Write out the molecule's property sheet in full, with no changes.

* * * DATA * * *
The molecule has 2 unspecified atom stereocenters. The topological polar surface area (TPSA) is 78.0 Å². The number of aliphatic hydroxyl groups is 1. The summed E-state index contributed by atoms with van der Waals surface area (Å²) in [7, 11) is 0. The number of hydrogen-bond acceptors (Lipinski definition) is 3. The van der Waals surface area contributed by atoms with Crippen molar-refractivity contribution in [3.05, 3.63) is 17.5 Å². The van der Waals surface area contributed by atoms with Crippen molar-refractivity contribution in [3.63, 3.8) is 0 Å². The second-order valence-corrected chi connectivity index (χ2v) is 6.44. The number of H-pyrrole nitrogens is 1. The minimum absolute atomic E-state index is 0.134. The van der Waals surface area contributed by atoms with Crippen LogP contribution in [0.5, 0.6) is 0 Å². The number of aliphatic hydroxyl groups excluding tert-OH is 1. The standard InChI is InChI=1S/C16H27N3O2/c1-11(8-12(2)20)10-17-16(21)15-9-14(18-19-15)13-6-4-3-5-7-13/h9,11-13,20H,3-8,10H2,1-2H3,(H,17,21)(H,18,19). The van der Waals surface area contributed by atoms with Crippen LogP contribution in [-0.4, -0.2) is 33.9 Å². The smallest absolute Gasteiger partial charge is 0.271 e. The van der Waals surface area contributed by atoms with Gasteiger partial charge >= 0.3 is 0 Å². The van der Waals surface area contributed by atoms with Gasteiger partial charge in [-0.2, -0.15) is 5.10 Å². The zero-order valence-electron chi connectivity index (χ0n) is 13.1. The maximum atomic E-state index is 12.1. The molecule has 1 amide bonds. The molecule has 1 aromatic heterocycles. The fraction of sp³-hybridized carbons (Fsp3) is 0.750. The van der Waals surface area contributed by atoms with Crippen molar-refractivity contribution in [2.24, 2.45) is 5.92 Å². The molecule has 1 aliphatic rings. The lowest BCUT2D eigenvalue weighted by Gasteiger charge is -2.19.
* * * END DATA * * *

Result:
The molecule has 2 unspecified atom stereocenters. The topological polar surface area (TPSA) is 78.0 Å². The number of aliphatic hydroxyl groups is 1. The summed E-state index contributed by atoms with van der Waals surface area (Å²) in [7, 11) is 0. The number of hydrogen-bond acceptors (Lipinski definition) is 3. The van der Waals surface area contributed by atoms with Crippen molar-refractivity contribution in [3.05, 3.63) is 17.5 Å². The van der Waals surface area contributed by atoms with Crippen molar-refractivity contribution in [3.63, 3.8) is 0 Å². The second-order valence-corrected chi connectivity index (χ2v) is 6.44. The number of H-pyrrole nitrogens is 1. The minimum absolute atomic E-state index is 0.134. The van der Waals surface area contributed by atoms with Crippen LogP contribution in [0.5, 0.6) is 0 Å². The number of aliphatic hydroxyl groups excluding tert-OH is 1. The standard InChI is InChI=1S/C16H27N3O2/c1-11(8-12(2)20)10-17-16(21)15-9-14(18-19-15)13-6-4-3-5-7-13/h9,11-13,20H,3-8,10H2,1-2H3,(H,17,21)(H,18,19). The van der Waals surface area contributed by atoms with Crippen LogP contribution in [-0.4, -0.2) is 33.9 Å². The smallest absolute Gasteiger partial charge is 0.271 e. The van der Waals surface area contributed by atoms with Gasteiger partial charge >= 0.3 is 0 Å². The van der Waals surface area contributed by atoms with Gasteiger partial charge in [-0.2, -0.15) is 5.10 Å². The zero-order valence-electron chi connectivity index (χ0n) is 13.1. The maximum atomic E-state index is 12.1. The molecule has 1 amide bonds. The molecule has 1 aromatic heterocycles. The fraction of sp³-hybridized carbons (Fsp3) is 0.750. The van der Waals surface area contributed by atoms with Crippen molar-refractivity contribution in [2.24, 2.45) is 5.92 Å². The molecule has 1 aliphatic rings. The lowest BCUT2D eigenvalue weighted by Gasteiger charge is -2.19.